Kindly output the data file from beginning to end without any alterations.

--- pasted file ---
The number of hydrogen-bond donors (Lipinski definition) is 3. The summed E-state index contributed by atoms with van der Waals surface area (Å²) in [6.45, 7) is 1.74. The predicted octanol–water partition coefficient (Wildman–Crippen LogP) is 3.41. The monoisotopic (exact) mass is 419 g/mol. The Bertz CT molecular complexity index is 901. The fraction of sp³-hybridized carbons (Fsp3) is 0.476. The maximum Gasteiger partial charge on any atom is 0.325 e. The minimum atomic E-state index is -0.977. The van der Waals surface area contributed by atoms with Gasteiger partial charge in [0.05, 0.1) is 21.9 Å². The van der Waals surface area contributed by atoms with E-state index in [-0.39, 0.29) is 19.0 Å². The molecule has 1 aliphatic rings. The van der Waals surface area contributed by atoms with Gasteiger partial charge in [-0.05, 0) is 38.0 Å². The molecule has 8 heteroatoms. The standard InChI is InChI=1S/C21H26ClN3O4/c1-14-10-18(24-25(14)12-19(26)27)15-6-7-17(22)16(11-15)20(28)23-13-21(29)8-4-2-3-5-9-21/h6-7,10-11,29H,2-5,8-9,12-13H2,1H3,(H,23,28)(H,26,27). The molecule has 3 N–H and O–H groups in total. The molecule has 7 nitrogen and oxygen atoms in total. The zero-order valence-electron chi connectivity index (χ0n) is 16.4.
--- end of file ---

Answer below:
The number of hydrogen-bond donors (Lipinski definition) is 3. The summed E-state index contributed by atoms with van der Waals surface area (Å²) in [6.45, 7) is 1.74. The predicted octanol–water partition coefficient (Wildman–Crippen LogP) is 3.41. The monoisotopic (exact) mass is 419 g/mol. The Bertz CT molecular complexity index is 901. The fraction of sp³-hybridized carbons (Fsp3) is 0.476. The maximum Gasteiger partial charge on any atom is 0.325 e. The minimum atomic E-state index is -0.977. The van der Waals surface area contributed by atoms with Gasteiger partial charge in [0.05, 0.1) is 21.9 Å². The van der Waals surface area contributed by atoms with E-state index in [-0.39, 0.29) is 19.0 Å². The molecule has 1 aliphatic rings. The van der Waals surface area contributed by atoms with Gasteiger partial charge in [-0.05, 0) is 38.0 Å². The molecule has 8 heteroatoms. The standard InChI is InChI=1S/C21H26ClN3O4/c1-14-10-18(24-25(14)12-19(26)27)15-6-7-17(22)16(11-15)20(28)23-13-21(29)8-4-2-3-5-9-21/h6-7,10-11,29H,2-5,8-9,12-13H2,1H3,(H,23,28)(H,26,27). The molecule has 3 N–H and O–H groups in total. The molecule has 7 nitrogen and oxygen atoms in total. The zero-order valence-electron chi connectivity index (χ0n) is 16.4.